Jam with Friends!
It can be quite a daunting thing to go from someone who enjoys playing guitar at home by themselves, to playing in front of real other human beings! I have had many adult aged students reach a point in their playing where they are really getting comfortable playing in their chosen genres and are keen to take it to the next step, but struggle to do so if they don’t know of anyone or have any opportunity to jam with other people. This is a crucial step to becoming a better musician, as playing with others teaches you skills that you just can’t get from playing along to recordings, or even with your teacher in a 1:1 lesson.
The best place to start is to have a good think about who you may know that plays an instrument. It doesn’t even have to be someone that plays the guitar! If you’re a guitarist then you could be a good pairing with pretty much any instrument; drums, bass, keyboard, a singer, or another guitarist! If someone comes to mind, maybe bring up the idea next time you run into them. It doesn’t have to be overly formal either – catch up for some drinks and play through some of your favourite songs. If you want to be organised you could even brainstorm what songs you both already know or could learn ahead of time to make the jamming even more enjoyable.
Although some may be lucky and have a friend that they can jam with, many people will not know anyone that would be suitable! This is when it can be great to jump online and have a look at casual jams in your area for beginner/amateur musicians. Although jam nights or open mic nights can be a great way to meet people, these are often for musicians who already have a bit of stage experience, so this may be a bit daunting to jump straight into if you’ve never performed or played with others before. A great place to start is to go on Facebook and look at some of the local musicians groups in your area.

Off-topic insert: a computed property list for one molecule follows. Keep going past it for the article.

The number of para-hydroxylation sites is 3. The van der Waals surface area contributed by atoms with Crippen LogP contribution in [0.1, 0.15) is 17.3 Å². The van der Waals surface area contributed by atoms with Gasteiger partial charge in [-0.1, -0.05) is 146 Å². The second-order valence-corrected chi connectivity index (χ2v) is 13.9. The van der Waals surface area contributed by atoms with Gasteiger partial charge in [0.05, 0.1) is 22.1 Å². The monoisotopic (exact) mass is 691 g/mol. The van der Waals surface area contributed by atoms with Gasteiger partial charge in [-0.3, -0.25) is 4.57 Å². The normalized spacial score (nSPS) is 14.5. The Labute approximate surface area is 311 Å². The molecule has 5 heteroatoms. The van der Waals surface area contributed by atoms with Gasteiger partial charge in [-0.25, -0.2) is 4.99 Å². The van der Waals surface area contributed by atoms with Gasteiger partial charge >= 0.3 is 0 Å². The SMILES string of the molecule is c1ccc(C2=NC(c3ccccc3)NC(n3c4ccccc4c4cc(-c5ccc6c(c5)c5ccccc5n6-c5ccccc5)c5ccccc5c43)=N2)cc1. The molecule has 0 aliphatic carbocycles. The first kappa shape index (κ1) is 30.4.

Join a few of them and keep an eye out for ads promoting casual jams. If it’s aimed at more amateur players, it will usually say in the ad something along the lines of “not looking to gig, just for fun, no experience necessary” etc. You will most likely have to contact the person ahead of time either way, so this can also be a great opportunity to suss out if this will be the right fit for you! Another website that will offer a similar service is meetup.
Music Store Flyers
If you’re a bit more old school and don’t fancy going online, you can do it the way all the big bands did it back in the day and keep an eye out for flyers looking for musicians! A great place to find these is in music stores, as many local musicians will drop these in when they are looking for members or people to jam with. The same goes with this method – try to contact the person ahead of time and get a feel for if this jam will be suitable.
Band Tuition Schools
Another great option to meet other likeminded musicians is to attend a band tuition school. These exist in pretty much every major city, and are a music school that place their students in bands to teach them how to play together, not just how to play songs on their instrument like in a traditional 1:1 lesson. They will often group students based on their ability level and musical interests as well, so this can really fast track the process of meeting others and make the process a lot easier on you! A teacher or instructor will usually be present in the rehearsal who will be able to assist in fine-tuning your parts, and mention specific tips on how playing in a band will differ to just playing by yourself at home. This can also be a fun and creative way to come up with your own versions of songs rather than just copying the original recordings note for note. Try googling “band tuition ____” with your city to find a local school near you!